John Richard Werner
September 13, 1938 ~ January 4, 2022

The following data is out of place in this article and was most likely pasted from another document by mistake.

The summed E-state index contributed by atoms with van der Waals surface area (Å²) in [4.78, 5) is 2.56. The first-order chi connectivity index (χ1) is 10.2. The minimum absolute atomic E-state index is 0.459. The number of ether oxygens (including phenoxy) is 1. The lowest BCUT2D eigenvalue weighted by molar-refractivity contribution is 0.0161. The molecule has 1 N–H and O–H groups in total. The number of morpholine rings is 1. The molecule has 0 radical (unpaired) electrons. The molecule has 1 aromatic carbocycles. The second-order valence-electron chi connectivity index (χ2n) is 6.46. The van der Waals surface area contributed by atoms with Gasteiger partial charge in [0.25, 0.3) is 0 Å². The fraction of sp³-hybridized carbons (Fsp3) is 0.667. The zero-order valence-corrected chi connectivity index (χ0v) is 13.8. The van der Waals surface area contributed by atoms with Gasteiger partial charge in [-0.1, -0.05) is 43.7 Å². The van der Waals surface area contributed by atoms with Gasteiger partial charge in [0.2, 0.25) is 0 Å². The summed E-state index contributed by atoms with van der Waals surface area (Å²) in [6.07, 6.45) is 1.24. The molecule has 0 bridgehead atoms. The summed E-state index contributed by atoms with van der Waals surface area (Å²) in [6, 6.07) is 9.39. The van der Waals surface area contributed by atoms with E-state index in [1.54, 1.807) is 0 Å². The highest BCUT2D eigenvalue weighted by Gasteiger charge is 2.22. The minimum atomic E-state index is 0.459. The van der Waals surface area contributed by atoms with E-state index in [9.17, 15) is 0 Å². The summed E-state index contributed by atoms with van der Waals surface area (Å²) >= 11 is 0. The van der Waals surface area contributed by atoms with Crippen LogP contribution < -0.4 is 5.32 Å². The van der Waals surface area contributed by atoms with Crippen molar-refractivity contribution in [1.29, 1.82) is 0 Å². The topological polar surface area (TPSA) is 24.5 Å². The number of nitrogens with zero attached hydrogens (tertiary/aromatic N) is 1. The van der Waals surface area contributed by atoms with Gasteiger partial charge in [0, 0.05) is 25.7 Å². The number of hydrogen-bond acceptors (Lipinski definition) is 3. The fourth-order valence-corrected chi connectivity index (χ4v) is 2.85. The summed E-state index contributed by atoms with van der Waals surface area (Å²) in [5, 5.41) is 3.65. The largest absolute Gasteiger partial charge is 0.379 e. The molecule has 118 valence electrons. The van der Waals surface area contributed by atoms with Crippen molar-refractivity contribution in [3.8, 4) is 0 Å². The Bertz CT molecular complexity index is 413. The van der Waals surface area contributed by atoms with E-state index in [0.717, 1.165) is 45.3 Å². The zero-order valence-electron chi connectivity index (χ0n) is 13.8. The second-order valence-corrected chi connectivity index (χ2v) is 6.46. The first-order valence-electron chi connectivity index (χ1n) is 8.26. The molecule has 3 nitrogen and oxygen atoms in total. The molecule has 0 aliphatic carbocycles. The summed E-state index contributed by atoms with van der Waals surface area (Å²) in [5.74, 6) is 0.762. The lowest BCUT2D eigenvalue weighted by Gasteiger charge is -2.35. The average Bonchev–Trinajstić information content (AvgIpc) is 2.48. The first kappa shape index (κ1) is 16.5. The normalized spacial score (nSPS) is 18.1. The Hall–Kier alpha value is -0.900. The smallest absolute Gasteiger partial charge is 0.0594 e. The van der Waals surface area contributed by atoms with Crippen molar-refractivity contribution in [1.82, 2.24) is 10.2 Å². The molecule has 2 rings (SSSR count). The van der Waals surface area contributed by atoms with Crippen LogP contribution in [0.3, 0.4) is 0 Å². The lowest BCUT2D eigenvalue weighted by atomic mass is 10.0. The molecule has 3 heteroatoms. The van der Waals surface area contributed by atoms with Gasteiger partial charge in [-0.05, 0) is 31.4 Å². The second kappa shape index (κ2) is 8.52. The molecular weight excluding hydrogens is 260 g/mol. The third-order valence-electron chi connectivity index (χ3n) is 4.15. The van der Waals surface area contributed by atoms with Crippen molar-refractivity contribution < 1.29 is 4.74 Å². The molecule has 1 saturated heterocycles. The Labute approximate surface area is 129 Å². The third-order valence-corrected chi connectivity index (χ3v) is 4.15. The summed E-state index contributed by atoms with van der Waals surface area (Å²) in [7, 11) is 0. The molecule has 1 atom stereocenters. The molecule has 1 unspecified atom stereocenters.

John Richard Werner was born on September 13, 1938, as the second son and child of Amandus “Mandy” and Ann Werner in Joliet, Illinois. Jack spent his early years running around the home Mandy built in Jesse Street. When he was eight years old, Jack contracted polio. His family was quarantined and he ended up in the hospital for several weeks over Christmas that year. While his case was mild enough that he never needed an iron lung, the muscles in his left leg were damaged enough that he was never expected to walk. Never one to concede to the limitations set by others, Jack did walk. He developed a gait that basically swung the damaged leg forward, locked his knee and moved his right leg forward. Since the polio also damaged the ability of the leg to grow, the doctors had to use staples in Jack’s right leg to slow down its growth so the legs would be closer to the same length, making it easier for him to walk. During his teen years, Jack spent summers with a friend helping his dad build homes in the area. He learned lots of carpentry and plumbing skills and just showed an excellent work ethic. However, his parents were very concerned about his ability to provide for himself, so they asked a wealthy uncle to help pay for Jack to go to college. He became the first in his family to graduate from college. Once he graduated, his first order of business was to move anywhere where there was no snow! He was offered a position as an engineer with Honeywell Corporation in sunny Florida. He quickly made friends and started the swinging social scene, spending weekends partying with his coworkers. It was at one such party that he happened upon a cute secretary. He spent the evening flirting with her, but neglected to ask for her phone number. It wasn’t until a couple of months later that he found her phone number in a company directory. Three months later he proposed to Arlene Burke, and they were married four months later. Jack and Arlene moved into a home built by Arlene’s dad, and had two girls, Diana and Phyllis, over the next several years. When Phyllis was a couple of months old, Jack accepted a position in California with Burroughs Corporation. The young family drove across the country in a station wagon: two young parents, a two year old and a two month old baby, and a barking Great Dane! Rumor has it they were pulled over by Highway Patrol along the way, but after hearing the crying baby and barking dog, the officer let the frazzled father off with a warning and his sympathies. Another daughter, Linda, soon joined the family. And not long after moving, Jack’s sister Lois and her husband moved into the area, along with their three children. This started a weekend tradition of the two families spending Sundays together. Vacations were often spent together, at least in part, as well. Jack and Arlene entertained others often, as well. There were always people coming over on weekends, playing pool and after they moved into a home with a pool, hanging out by the pool, BBQing and just having fun. As the girls grew up, they were encouraged to bring their friends over, as well. Many parties and gatherings were held at the Werner home. Jack was usually somewhere in the center of the action, drinking and manning the BBQ and just entertaining everyone. He always made sure everyone was involved in whatever antics were happening, that they had food to eat and something to drink and were having a good time. It was rarely quiet at the Werner home! The girls grew up, married and started families of their own, and brought their children over regularly. Grandpa Jack bravely spent time with even the youngest of the grandchildren, and was even known to babysit, even when Grandma wasn’t around as backup! When Jack retired, he and Arlene bought a motor home and started spending time traveling around the country, visiting family and friends and seeing the sights. They relocated to a home in Vista, California that had plenty of space for the RV, a small orchard of citrus trees, and plenty of space between them and their neighbors. Their social schedule slowed somewhat, but people still came by regularly, whether from out of town or just local family coming by to share a meal. As Jack’s health started to give him problems, and after a close call in the hospital resulting in family flying in from all over the country, Jack and Arlene were encouraged to move closer to Diana so she could help out when they needed it. They moved back to Orange County in 2015, when they started attending church with Ken and Diana. Jack hadn’t repented and accepted Christ at this point in his life, but he started asking questions about what he was hearing at church. He started reading his Bible and asking questions about what he was reading. And as his health declined, his understanding of who Jesus is started to grow. At one point in 2019, he turned his life over to Christ. Instead of viewing inappropriate media, he read his Bible and blogs and spent time learning more about his Savior. Instead of drowning his concerns in drink, he started turning them over to Christ. Eventually he and Arlene even moved to Texas to be part of the church plant. Jack found that his body was failing. He had congestive heart failure, diabetes, kidney failure, high blood pressure and a host of other problems. Yet he remained cheerful to the end. The last couple of weeks found him growing weaker, requiring dialysis before the normal period between had passed, blood pressure dropping, and finally, he contracted pneumonia. The doctors realized there was nothing else they could do, so they sent him home on hospice Monday. Tuesday afternoon he took his last breath. Jack’s family is delighted to think of him no longer in pain, able to walk, jump and run, see and hear and even breathe! We eagerly anticipate the day we will join him with his Savior. Jack is survived by his wife of almost sixty years, Arlene; by daughters Diana Murphy, Phyllis Helton and Linda Menkes; by grandchildren Daniel Murphy, Philip Murphy, Benjamin Menkes, Elizabeth Menkes, Nicholas Menkes, Alexander Menkes and Katherine Menkes; by his younger sisters Katherine Brown and Karen Wegner; thirteen nephews and nieces and many grand-nieces and nephews.